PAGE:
Traditional Japanese martial arts are divided into gendai budo (modern) and koryu budo or kobudo (ancient). Gendai budo refers to forms that were established after the Meiji restoration (1868), an era of major modernization in Japan, while kobudo refers to systems founded prior to that period.
The Japanese word kobudo consists of two characters; ko (ancient) and budo (martial arts or ways). Kobudo styles or ryu follow traditions developed in ancient times; utilize the classical weapons of sword, spear, bow, and minor weapons such as the naginata (halberd), kusari-gama (sickle and chain), shuriken (throwing knives), staffs of various lengths, the sai, kama, tonfa and others.
Kobudo-ryu differs from gendai budo in a variety of ways. Significantly, ancient styles do not share the kyu – dan ranking system of modern styles. Generally, it utilizes a graduated methodology beginning with sho-den (introductory level), chu-den (intermediate level), oku-den (advanced level studies), culminating with menkyo kaiden (certificate of mastery). Additionally, many kobudo styles maintain strict secrecy of their methods, rarely make public demonstrations, and accept students only with a proper introduction. Whereas, modern styles such Kendo and Judo are based on open practice where all are welcome to join.
Ryushin Shouchi Ryu
Ryushin Shouchi Ryu is a school of kobudo (ancient martial arts) specializing in iaijutsu (the art of drawing and cutting) founded by Kawabata Terutaka and is composed of over 60 kata (prearranged solo forms), and iai kumitachi (two man bokken training). The origins of the iaijutsu kata can be traced to the Japanese swordsmanship schools of Katori and Kashima. The current headmaster of the Ryushin Shouchi Ryu is Yahagi Kunikazu.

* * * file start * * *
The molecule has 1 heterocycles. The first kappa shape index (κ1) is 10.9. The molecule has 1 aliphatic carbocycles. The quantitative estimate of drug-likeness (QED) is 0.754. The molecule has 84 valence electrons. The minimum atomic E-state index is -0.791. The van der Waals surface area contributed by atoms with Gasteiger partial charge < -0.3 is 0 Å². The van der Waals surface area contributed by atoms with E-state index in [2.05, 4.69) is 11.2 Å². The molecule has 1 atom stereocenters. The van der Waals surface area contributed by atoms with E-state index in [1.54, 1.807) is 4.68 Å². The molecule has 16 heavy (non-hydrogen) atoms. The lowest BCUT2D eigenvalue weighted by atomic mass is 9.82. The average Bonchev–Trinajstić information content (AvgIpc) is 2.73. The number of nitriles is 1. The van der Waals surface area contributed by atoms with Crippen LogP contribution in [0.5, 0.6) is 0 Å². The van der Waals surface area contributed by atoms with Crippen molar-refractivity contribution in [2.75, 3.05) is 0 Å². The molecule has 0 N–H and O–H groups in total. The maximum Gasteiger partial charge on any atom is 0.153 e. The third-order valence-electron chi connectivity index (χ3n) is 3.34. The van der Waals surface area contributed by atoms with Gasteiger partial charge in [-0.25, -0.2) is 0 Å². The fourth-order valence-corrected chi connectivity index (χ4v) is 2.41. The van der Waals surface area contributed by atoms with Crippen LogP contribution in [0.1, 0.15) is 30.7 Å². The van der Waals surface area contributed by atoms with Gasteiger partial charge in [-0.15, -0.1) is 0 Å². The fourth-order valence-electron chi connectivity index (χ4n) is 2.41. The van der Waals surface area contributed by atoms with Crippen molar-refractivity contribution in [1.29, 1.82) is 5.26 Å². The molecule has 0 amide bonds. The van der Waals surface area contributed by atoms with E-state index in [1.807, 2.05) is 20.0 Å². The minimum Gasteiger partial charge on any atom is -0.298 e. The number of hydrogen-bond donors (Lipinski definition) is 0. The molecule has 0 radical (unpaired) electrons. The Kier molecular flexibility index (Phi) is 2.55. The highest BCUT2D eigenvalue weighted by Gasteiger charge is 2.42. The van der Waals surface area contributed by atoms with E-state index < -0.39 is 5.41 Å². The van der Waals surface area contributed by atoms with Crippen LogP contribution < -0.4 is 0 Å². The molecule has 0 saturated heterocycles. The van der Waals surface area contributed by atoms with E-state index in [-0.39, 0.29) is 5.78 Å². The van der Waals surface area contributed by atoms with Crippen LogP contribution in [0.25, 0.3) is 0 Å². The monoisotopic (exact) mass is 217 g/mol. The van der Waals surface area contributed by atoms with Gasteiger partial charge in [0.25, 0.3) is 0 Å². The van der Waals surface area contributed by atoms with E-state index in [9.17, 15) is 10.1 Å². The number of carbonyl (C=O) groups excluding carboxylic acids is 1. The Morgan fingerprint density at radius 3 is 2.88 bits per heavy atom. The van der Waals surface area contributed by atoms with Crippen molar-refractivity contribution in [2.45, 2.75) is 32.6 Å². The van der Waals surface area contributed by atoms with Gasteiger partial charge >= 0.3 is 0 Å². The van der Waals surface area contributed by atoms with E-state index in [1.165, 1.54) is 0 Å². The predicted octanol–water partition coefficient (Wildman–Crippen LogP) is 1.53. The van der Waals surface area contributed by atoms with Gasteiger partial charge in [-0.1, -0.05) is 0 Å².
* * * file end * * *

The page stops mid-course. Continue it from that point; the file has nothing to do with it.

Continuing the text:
In 2006, Kawabata Terutaka established the Ryushin Jigen Ryu, a system of kobudo specializing in iaijutsu composed of over 60 kata and a series of iai kumitachi. The origins of the iaijutsu kata can be traced to the Japanese swordsmanship schools of Katori and Kashima, which derive their techniques from proven battlefield experiences, and have been passed down from master to student for over 500 years. According to Kawabata, the katas preserved in the Ryushin Shouchi Ryu are the accumulation of wisdom, inventions, and the intents of the masters who lived hundreds of years ago. Kawabata has endeavored rigorously to preserve the integrity of these katas, which brings to life the way in which samurai fought during the Sengoku and Bakumatsu periods. In addition to these forms of training, Kawabata also places a strong emphasis on tameshigiri (cutting); a practice that is performed on a regular bases at his dojo- Seiseikan.
On the 1st of January in 2008, Kawabata relinquished his position to his senior student, Yahagi Kunikazu.
In 2011, to clarify the purpose of the school and dojo in cultivating the mind and conditioning the body through rigorous training, the original name of the school, Ryushin Jigen Ryu, was changed to Ryushin Shouchi Ryu.
Today, the Ryushin Shouchi Ryu is practiced across the globe with several dojos in the United States, Canada, Europe, and Japan. Every year, Yahagi makes official trips to conduct training courses abroad, where he receives the warm support of his overseas students.